Nigatsudo & Sangatsudo Temples
Nigatsudo & Sangatsudo Temples are both sub-temples of Todaiji in Nara; Nigatsudo is the venue of the ancient Omizutori ceremony, while Sangatsudo holds many important Buddhist statues.
Japan Temples: Nigatsu-do & Sangatsu-do, Todaiji
The Nigatsu-do (Hall of the Second Month) and the Sangatsu-do (Hall of the Third Month) in Nara are located within the grounds of Todaiji Temple to the west of the Daibutsuden (Great Buddha Hall) close to Kasuga Taisha Shrine and Wakakusayama.
Nigatsu-do a sub-temple of Todaiji in Nara
Nigatsudo Temple, Todaiji, Nara
Nigatsu-do dates back to 752 during the Nara Period and is particularly associated with the Omizutori ("drawing water") ceremony believed to have been started by the monk Jitchu in 760 as a repentance service to the Boddhisattva Avalokiteshvara (Eleven Headed Kannon). The practice was originally known as Shuni-e (修二会).
The ceremony continues to this day and is held between March 1 and the evening of March 14. (Visitors are advised to check the exact dates each year with the Tourist Office in Nara)Priests carry long, flaming torches up to the balcony of Nigatsu-do and hold them over the crowds below. The burning embers that rain down on the onlookers beneath are believed to bestow good fortune for the coming year. At the climax of the festival, sacred water is drawn from a well at Nigatsudo around 2am on the morning of March 15.
The temple building burnt down during the Edo Period in 1667 during that year's Shuni-e ceremony and so the present building dates from 1669 and is designated as a National Treasure.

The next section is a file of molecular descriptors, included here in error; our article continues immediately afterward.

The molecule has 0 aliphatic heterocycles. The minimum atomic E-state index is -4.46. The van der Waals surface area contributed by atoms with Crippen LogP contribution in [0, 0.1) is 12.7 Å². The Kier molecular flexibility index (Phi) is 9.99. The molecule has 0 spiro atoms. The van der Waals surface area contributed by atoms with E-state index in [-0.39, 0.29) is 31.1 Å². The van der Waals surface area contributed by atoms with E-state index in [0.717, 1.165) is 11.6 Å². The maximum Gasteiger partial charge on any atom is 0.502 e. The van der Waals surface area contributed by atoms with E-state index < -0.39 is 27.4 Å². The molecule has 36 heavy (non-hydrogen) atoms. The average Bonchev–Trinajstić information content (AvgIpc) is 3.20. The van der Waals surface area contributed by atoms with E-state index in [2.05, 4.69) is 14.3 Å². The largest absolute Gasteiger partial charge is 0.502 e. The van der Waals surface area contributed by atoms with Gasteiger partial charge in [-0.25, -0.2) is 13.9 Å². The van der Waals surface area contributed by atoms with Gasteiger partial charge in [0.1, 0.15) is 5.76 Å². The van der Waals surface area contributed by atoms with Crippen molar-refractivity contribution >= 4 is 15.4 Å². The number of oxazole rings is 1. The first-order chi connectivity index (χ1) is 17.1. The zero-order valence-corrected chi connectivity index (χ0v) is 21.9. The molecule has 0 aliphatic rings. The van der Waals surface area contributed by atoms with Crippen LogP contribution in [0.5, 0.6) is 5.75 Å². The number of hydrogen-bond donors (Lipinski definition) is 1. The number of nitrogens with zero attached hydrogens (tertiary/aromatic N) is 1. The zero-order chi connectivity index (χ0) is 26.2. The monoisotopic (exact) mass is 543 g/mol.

Built on a hill, Nigatsudo has wonderful views from its terrace back over Todaiji, the five-story pagoda at Kofukuji Temple, Nara Park and as far as Mount Ikoma on the border of Osaka and Nara prefectures on a clear day. To reach the platform at the top of the temple ascend by either the stone steps or the covered wooden walkway.
Nigatsudo covered walkwayHokke-do (Sangatsu-do)
Sangatsu-do (Hokke-do) is located just to the south of Nigatsudo and is considered to be the oldest building in the Todaiji temple precinct. it was founded in 733 by the priest Roben, the first abbot of Todaiji. The name Hokke-do comes from the practice of holding a yearly service for the Hokekyo sutra in March by the lunar calendar - hence 'Hall' or 'temple of the third month.'
The building has remained intact, though the Raido (chapel) was added as recently as 1200.
The temple contains a number of extremely important statues including a 3.6m-tall, dry lacquer image of Fukukenjaku Kannon, who strives to save all souls from suffering. The image is surrounded by 14 other statues including flanking clay images of Nikko-Bosatsu and Gakko-Bosatsu, both National Treasures.
Other statues include dry lacquer images of Bonten (Brahma) and Taishakuten (Indra), both National Treasures and the Four Heavenly Guardians (all National Treasures). To the right of Bonten is a wooden statue of Fudo-Myo-o and to the left Jizo-Bosatsu (both Important Cultural Properties). In front of the platform holding the pantheon are two 3 meter tall dry lacquer Deva Kings.
Todaiji (todaiji.or.jp)Zoshi-cho 406-1Nara630-8587Tel: 0742 22 5511
Todaiji is north east of Kofukuji and north of Nara National Museum. Todaiji is a 30 minute walk from Kintetsu Nara Station. Todaiji is also around a 45 minute walk from JR Nara Station. Nara Kotsu buses run to the temple from both stations including the yellow Nara City Loop Line Bus #2, the #70, #72, #97 and the #160; get off at Todaiji Daibutsuden bus stop.
Opening hours are 8 am-4.30 pm or 5 pm daily from November to March and 7 am-5 pm or 5.30 pm April-October.